With her life in the hands of more than one dangerous brigand, Mathilda must win the trust of the Folville’s housekeeper, Sarah, and Robert Folville himself if she has any chance of survival.

Never have the teachings gleaned from the tales of Robyn Hode been so useful…

Mathilda thought she was used to the dark, but the night-time gloom of the small room she shared with her brothers at home was nothing like this. The sheer density of this darkness enveloped her, physically gliding over her clammy skin. It made her breathless, as if it was trying to squeeze the life from her.

As moisture oozed between her naked toes, she presumed that the suspiciously soft surface she crouched on was moss, which had grown to form a damp cushion on the stone floor. It was a theory backed up by the smell of mould and general filthiness which hung in the air.

Trying not to think about how long she was going to be left in this windowless cell, Mathilda stretched her arms out to either side, and bravely felt for the extent of the walls, hoping she wasn’t about to touch something other than cold stone. The child’s voice that lingered at the back of her mind, even though she was a woman of nineteen, was telling her – screaming at her – that there might be bodies in here, secured in rusted irons, abandoned and rotting. She battled the voice down. Thinking like that would do her no good at all. Her father had always congratulated his only daughter on her level-headedness, and now it was being so thoroughly put to the test, she was determined not to let him down.

Stretching her fingers into the blackness, Mathilda placed the tips of her fingers against the wall behind her. It was wet. Trickles of water had found a way in from somewhere, giving the walls the same slimy covering as the floor.

Continuing to trace the outline of the rough stone wall, Mathilda kept her feet exactly where they were. In seconds her fingertips came to a corner, and by twisting at the waist, she quickly managed to plot her prison from one side of the heavy wooden door to the other. The dungeon could be no more than five feet square, although it must be about six feet tall. Her own five-foot frame had stumbled down a step when she’d been pushed into the cell, and her head was at least a foot clear of the ceiling. The bleak eerie silence was eating away at Mathilda’s determination to be brave, and the cold brought her suppressed fear to the fore. Suddenly the shivering she had stoically ignored overtook her, and there was nothing she could do but let it invade her…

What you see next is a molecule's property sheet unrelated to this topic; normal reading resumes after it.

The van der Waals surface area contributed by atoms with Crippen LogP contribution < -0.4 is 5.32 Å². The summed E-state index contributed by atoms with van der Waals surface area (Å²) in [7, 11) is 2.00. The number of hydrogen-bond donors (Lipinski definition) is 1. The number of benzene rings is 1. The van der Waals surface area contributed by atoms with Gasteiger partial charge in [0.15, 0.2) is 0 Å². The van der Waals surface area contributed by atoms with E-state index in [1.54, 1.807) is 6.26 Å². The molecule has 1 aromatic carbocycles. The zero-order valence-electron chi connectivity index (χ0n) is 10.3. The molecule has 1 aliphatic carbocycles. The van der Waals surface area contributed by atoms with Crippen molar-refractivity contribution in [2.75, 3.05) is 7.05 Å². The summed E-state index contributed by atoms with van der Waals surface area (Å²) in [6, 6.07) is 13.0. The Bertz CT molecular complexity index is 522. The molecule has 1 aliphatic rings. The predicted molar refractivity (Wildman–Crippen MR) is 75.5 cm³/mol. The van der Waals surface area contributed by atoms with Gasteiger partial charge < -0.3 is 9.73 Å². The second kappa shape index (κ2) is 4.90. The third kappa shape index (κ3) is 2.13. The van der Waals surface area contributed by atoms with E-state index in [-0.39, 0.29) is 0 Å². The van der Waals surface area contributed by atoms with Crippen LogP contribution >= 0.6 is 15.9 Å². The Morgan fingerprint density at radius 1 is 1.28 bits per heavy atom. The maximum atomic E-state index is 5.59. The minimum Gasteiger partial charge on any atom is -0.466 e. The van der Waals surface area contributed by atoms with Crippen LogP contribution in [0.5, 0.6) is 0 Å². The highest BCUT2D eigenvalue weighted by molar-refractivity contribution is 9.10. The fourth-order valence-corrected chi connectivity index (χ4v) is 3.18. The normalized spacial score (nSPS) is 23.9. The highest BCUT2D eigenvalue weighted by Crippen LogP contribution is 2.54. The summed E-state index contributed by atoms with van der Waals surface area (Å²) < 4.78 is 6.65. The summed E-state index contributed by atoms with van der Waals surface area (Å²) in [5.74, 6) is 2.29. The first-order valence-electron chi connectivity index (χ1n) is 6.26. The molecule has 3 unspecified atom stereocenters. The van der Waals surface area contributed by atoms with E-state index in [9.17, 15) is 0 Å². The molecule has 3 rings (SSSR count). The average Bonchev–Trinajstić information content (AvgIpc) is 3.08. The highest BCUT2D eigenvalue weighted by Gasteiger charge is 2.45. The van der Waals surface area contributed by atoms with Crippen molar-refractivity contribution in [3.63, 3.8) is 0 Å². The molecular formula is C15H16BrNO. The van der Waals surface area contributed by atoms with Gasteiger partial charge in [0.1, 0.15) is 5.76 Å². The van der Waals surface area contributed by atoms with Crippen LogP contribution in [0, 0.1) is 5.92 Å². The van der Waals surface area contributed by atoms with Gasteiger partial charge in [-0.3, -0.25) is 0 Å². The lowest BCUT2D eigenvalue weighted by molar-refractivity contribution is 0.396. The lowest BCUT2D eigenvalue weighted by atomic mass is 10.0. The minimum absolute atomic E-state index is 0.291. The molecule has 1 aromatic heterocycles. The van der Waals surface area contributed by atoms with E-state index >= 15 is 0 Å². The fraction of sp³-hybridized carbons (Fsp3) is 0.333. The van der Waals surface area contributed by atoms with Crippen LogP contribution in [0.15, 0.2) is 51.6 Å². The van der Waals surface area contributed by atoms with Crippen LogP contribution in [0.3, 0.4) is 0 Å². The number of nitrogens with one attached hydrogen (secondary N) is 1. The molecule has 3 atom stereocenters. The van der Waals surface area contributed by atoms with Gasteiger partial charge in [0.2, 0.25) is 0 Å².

You can buy The Outlaw’s Ransom for your Kindle or as a paperback from-

Kindle-

https://www.amazon.co.uk/dp/B07B3TNRYN/ref=sr_1_1?ie=UTF8&qid=1519759895&sr=8-1&keywords=the+outlaw%27s+ransom

https://www.amazon.com/dp/B07B3TNRYN/ref=sr_1_1?ie=UTF8&qid=1519760741&sr=8-1&keywords=the+outlaw%27s+ransom

Paperback-

https://www.amazon.co.uk/Outlaws-Ransom-Folville-Chronicles/dp/1999855264/ref=sr_1_2?s=books&ie=UTF8&qid=1520007697&sr=1-2&keywords=the+outlaw%27s+ransom

https://www.amazon.com/Outlaws-Ransom-Folville-Chronicles/dp/1999855264/ref=sr_1_1?s=books&ie=UTF8&qid=1520007771&sr=1-1&keywords=the+outlaw%27s+ransom

(Please note that if you have read Romancing Robin Hood by Jenny Kane and Jennifer Ash- then you will already be familiar with the story with The Outlaw’s Ransom)

If you enjoy Mathilda’s first adventure, then you can read more in The Winter Outlaw (The Folville Chronicles- Book 2), and Edward’s Outlaw (The Folville Chronicles- Book 3).

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Happy reading,

Jen xx


Opening Lines with Susie Williamson: Return of the Mantra

I’m delighted to welcome friend and fellow Devon based author, Susie Williamson, to my place today to share the ‘Opening Lines’ from her debut novel, Return of the Mantra.

Thank you for inviting me on your blog today, Jenny. It’s a pleasure to share the first 500 words of my fantasy novel, Return of the Mantra.

Return of the Mantra is the first in a series. Inspiration came from several years living in Africa, the Sudan and South Africa. From the extraordinary sights and sounds of Khartoum, to the rural townships of South Africa, I amassed a complex mixture of experiences. The colours of the social and geographical landscape stayed with me, and Return of the Mantra became a refuge to recreate these colours in a fictional context.

Living among local African communities, with drumming, prayer and ritualistic chanting the norm, magical realism didn’t feel too big of a stretch. Together with extraordinary African wildlife, the concept of the book, complete with its magic system, was born. From the outset I strived for a fantasy story that didn’t feel too much of a leap from the world as we know it, and, since its release last year, I’ve come to think of the story as a kind of elaborate rain dance.

The deserts of the Sudan and the lush green bushlands of South Africa inspired the world in the novel. I once visited the Sudanese pyramids, and on my way there passed a town in the middle of the desert called Shendi. Shendi is now the name of the land in my novel. It’s a land of contrasts, where people have been forced to abandon their tribal heritage and live in a coastal town ruled by a dictatorship.

It’s a first person narrative, told by a young woman called Suni. She exposes social injustices of a persecuted people in her search for truth and her own identity.

First 500 words…